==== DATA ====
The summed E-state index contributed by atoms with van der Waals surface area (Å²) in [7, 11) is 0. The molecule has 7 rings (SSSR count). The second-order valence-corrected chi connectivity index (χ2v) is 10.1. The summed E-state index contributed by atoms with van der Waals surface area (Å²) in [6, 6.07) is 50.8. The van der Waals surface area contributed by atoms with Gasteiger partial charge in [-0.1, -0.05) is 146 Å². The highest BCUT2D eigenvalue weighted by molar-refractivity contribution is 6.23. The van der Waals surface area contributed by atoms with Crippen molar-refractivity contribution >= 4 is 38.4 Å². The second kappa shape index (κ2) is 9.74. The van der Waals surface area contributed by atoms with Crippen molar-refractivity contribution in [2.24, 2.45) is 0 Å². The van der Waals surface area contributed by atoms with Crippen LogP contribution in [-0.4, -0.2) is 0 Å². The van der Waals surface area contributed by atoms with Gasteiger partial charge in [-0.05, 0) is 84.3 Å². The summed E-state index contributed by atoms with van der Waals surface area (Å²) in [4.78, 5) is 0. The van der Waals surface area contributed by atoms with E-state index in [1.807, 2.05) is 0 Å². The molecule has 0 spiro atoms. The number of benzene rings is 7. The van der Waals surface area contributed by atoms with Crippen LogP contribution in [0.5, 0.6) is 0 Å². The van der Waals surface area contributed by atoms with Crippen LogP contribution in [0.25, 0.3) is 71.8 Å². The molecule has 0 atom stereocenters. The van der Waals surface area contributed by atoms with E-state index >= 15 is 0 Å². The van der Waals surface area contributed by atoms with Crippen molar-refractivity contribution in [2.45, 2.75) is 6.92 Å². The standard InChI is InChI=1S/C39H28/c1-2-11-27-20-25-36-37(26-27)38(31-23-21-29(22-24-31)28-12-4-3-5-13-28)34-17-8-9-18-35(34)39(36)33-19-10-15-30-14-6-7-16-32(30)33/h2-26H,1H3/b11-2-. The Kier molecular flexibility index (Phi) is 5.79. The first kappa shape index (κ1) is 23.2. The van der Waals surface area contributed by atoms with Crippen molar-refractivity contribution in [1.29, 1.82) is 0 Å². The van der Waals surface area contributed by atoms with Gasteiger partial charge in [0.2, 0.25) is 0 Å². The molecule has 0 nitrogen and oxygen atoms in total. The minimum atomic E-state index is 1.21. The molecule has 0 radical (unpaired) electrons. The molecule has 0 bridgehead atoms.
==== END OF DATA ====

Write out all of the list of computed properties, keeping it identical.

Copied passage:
The summed E-state index contributed by atoms with van der Waals surface area (Å²) in [7, 11) is 0. The molecule has 7 rings (SSSR count). The second-order valence-corrected chi connectivity index (χ2v) is 10.1. The summed E-state index contributed by atoms with van der Waals surface area (Å²) in [6, 6.07) is 50.8. The van der Waals surface area contributed by atoms with Gasteiger partial charge in [-0.1, -0.05) is 146 Å². The highest BCUT2D eigenvalue weighted by molar-refractivity contribution is 6.23. The van der Waals surface area contributed by atoms with Crippen molar-refractivity contribution >= 4 is 38.4 Å². The second kappa shape index (κ2) is 9.74. The van der Waals surface area contributed by atoms with Crippen molar-refractivity contribution in [2.24, 2.45) is 0 Å². The van der Waals surface area contributed by atoms with Crippen LogP contribution in [-0.4, -0.2) is 0 Å². The van der Waals surface area contributed by atoms with Gasteiger partial charge in [-0.05, 0) is 84.3 Å². The summed E-state index contributed by atoms with van der Waals surface area (Å²) in [4.78, 5) is 0. The van der Waals surface area contributed by atoms with E-state index in [1.807, 2.05) is 0 Å². The molecule has 0 spiro atoms. The number of benzene rings is 7. The van der Waals surface area contributed by atoms with Crippen LogP contribution in [0.5, 0.6) is 0 Å². The van der Waals surface area contributed by atoms with Crippen LogP contribution in [0.25, 0.3) is 71.8 Å². The molecule has 0 atom stereocenters. The van der Waals surface area contributed by atoms with E-state index >= 15 is 0 Å². The van der Waals surface area contributed by atoms with Crippen molar-refractivity contribution in [2.45, 2.75) is 6.92 Å². The standard InChI is InChI=1S/C39H28/c1-2-11-27-20-25-36-37(26-27)38(31-23-21-29(22-24-31)28-12-4-3-5-13-28)34-17-8-9-18-35(34)39(36)33-19-10-15-30-14-6-7-16-32(30)33/h2-26H,1H3/b11-2-. The Kier molecular flexibility index (Phi) is 5.79. The first kappa shape index (κ1) is 23.2. The van der Waals surface area contributed by atoms with Crippen molar-refractivity contribution in [1.29, 1.82) is 0 Å². The van der Waals surface area contributed by atoms with Gasteiger partial charge in [0.2, 0.25) is 0 Å². The molecule has 0 nitrogen and oxygen atoms in total. The minimum atomic E-state index is 1.21. The molecule has 0 radical (unpaired) electrons. The molecule has 0 bridgehead atoms.